Wonder, innocence warm `Lovers of Arctic Circle'

Films in brief

June 18, 1999|By Ann Hornaday | Ann Hornaday,SUN FILM CRITIC

"Lovers of the Arctic Circle" is an exceedingly graceful and absorbing iteration on a theme that has been all the rage recently: the element of chance and fate in bringing potential lovers together.

This has been explored with perky inventiveness in movies like "Sliding Doors" and "Next Stop Wonderland" and with New Age earnestness in tear-jerkers like "City of Angels," but director Julio Medem takes a more sophisticated tack. He infuses "Lovers of the Arctic Circle" with fable-like wonder, romantic innocence and subtle eroticism.

"Lovers of the Arctic Circle" opens with a death, and then a flashback, when Otto, as a young schoolboy in Spain, meets Ana in a park. The chance meeting results in Ana becoming the love of Otto's life; what he doesn't know is their lives will intertwine in an even more intense way in a few years.

A series of episodes told from each character's point of view, "Lovers of the Arctic Circle" unfolds as a string of elegant tableaux, each carefully constructed to convey a surprising amount of information and emotion. Otto sends a flotilla of paper airplanes into his school courtyard; Ana stuffs a note into his hand just before they are photographed together; Otto enters an apartment and notices a fly on the wall, then a rotting bunch of lettuce leaves. Each image makes an indelible impact, and they accrue into a story all the more powerful for its delicacy of feeling.

Medem has enlisted an excellent ensemble of young actors to portray the protagonists as they mature through the years. Fele Martinez and Najwa Nimri, who play Otto and Ana as adults, carry the bulk of the movie with great intelligence and alertness. Filmed in Spanish, "Lovers of the Arctic Circle" is "Notting Hill" for people who don't mind reading, whether it's subtitles or between the lines.

"Lovers of the Arctic Circle." Starring Fele Martinez, Najwa Nimri, Nancho Novo. Directed by Julio Medem. Released by Fine Line Features. Rated R (sexuality and brief language). Running time: 112 minutes. Sun score: ***

`Get Real'

For all its therapeutic and sociological value, "Get Real" still falls flat as a movie. Ben Silverstone is appealing as British high school student Steven Carter, a good student whose life would be complete if only he had a boyfriend. And Brad Gorton, as BMOC John Dixon, makes an equally attractive foil for Steven's amorous advances. But no real chemistry ever charges "Get Real," which remains a tepid if well-meaning alternative to mindless high school romance movies.

Adapted from a Patrick Wilde play by Simon Shore, "Get Real" may shock some filmgoers by its frank portrayal of Steven cruising the men's room of a public park for dates, but compared with the libidinous high jinks of flicks like "She's All That" and "10 Things I Hate About You," this is mild stuff.

"Get Real" will strike a chord of recognition in teen-agers -- and adults, for that matter -- who have grappled with sexuality, identity and acceptance. And there is no doubt that the chord needs to be struck, again and again. If only the movie were as entertaining as it is useful.

"Get Real." Starring Ben Silverstone, Brad Gorton. Directed by Simon Shore. Released by Paramount Classics. Rated R (language and sexual content). Running time: 110 minutes. Sun score: **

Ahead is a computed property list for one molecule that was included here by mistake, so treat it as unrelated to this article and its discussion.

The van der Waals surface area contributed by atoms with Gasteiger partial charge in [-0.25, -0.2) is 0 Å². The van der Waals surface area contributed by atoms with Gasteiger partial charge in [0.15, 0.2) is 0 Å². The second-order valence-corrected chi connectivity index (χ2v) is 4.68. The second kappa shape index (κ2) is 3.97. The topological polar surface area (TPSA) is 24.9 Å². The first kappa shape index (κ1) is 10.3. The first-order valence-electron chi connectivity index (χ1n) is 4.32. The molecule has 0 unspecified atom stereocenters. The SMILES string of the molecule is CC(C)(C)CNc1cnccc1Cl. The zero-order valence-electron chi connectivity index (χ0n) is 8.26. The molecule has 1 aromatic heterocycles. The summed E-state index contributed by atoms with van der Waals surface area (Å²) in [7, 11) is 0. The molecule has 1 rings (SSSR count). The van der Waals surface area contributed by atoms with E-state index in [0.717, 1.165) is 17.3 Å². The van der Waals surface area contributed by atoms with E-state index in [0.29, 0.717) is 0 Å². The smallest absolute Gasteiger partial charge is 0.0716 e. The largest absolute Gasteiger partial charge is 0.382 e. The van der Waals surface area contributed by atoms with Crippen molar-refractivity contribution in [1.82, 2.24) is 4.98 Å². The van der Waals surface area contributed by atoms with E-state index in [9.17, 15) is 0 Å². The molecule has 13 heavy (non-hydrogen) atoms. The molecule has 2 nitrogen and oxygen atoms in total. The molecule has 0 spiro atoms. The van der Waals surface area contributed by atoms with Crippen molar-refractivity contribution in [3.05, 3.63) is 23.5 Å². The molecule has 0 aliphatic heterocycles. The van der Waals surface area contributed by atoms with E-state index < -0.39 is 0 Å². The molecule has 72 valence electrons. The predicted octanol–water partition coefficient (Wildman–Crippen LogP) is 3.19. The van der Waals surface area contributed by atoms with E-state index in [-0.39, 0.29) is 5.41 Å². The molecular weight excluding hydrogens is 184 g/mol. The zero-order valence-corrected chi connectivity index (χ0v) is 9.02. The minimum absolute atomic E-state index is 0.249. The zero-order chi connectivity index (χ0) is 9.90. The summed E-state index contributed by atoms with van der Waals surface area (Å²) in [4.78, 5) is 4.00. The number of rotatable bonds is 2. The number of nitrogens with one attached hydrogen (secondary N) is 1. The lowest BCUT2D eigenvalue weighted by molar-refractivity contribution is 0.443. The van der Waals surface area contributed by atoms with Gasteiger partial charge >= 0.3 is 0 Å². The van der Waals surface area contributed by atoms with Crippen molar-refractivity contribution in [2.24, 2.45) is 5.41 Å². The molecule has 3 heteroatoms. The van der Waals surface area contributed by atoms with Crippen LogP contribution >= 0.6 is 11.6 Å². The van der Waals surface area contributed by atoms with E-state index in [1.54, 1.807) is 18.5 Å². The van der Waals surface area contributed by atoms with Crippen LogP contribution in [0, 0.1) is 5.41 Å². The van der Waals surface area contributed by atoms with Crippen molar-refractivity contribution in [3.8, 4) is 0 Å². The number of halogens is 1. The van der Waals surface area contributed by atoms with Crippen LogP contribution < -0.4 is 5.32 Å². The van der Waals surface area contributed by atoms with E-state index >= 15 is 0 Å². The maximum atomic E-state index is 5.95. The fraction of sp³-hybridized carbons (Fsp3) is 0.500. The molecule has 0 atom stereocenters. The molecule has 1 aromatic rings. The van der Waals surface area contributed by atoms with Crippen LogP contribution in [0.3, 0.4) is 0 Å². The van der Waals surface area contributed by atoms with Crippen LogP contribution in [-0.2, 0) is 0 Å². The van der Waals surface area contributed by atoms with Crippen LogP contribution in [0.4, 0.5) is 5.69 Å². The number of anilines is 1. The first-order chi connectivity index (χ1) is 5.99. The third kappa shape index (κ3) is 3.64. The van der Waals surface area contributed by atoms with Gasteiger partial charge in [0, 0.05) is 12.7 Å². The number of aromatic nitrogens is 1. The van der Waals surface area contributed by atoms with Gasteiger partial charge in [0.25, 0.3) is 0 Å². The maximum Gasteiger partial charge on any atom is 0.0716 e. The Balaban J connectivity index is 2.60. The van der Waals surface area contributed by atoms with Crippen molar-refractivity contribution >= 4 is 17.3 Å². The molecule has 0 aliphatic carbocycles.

`Instrument'

"Instrument," Jem Cohen's mesmerizing documentary about the legendary Washington, D.C., punk band Fugazi, will no doubt bring the band's cult-load of fans into the Charles Theatre during its six-day run there. But this two-hour film also provides an excellent introduction to the group for the uninitiated.

Formed in 1987 by former Minor Threat member Ian MacKaye and guitarist Guy Picciotto, Fugazi (the name derives from a Vietnam-era soldiers' acronym) has for over a decade hewed to the same ethic: play hard-core, uncompromising music for their legions of dedicated fans, without succumbing to record companies, MTV, media hype and other predations of commodified culture. Charging a populist $5 for their shows ($8 for records), Fugazi has never veered from its credo, playing tiny political benefits and prisons with as much commitment and energy as most bands play huge stadiums.

Cohen, best known for his videos and films for R.E.M., spent a decade with Fugazi while its members toured, recorded (once at a band member's grandparents' house) and talked about their career. Using Super-8 and 16-millimeter film, as well as videotape, Cohen does an extraordinary job of capturing the whipped-up abandon of their concerts.

He also shows Fugazi's ethic in action -- two priceless instances are an interview with a middle-school television show and MacKaye dressing down a violent concertgoer (the band is famous for stopping shows if the audience is misbehaving).

Visually arresting, intellectually engaging and thoroughly inspiring, "Instrument" has obvious appeal for the converted. But anyone in doubt that artistic integrity still exists in the era of rampant commercialization should see Cohen's film, if only to sleep a little better at night.

"Instrument" will be shown through Wednesday at 10 p.m. at the Charles Theatre.

"Instrument." Starring Fugazi. Directed by Jem Cohen and Fugazi. Released by Dischord Records. Unrated (some language). Running time: 158 minutes.

Sun score: ***

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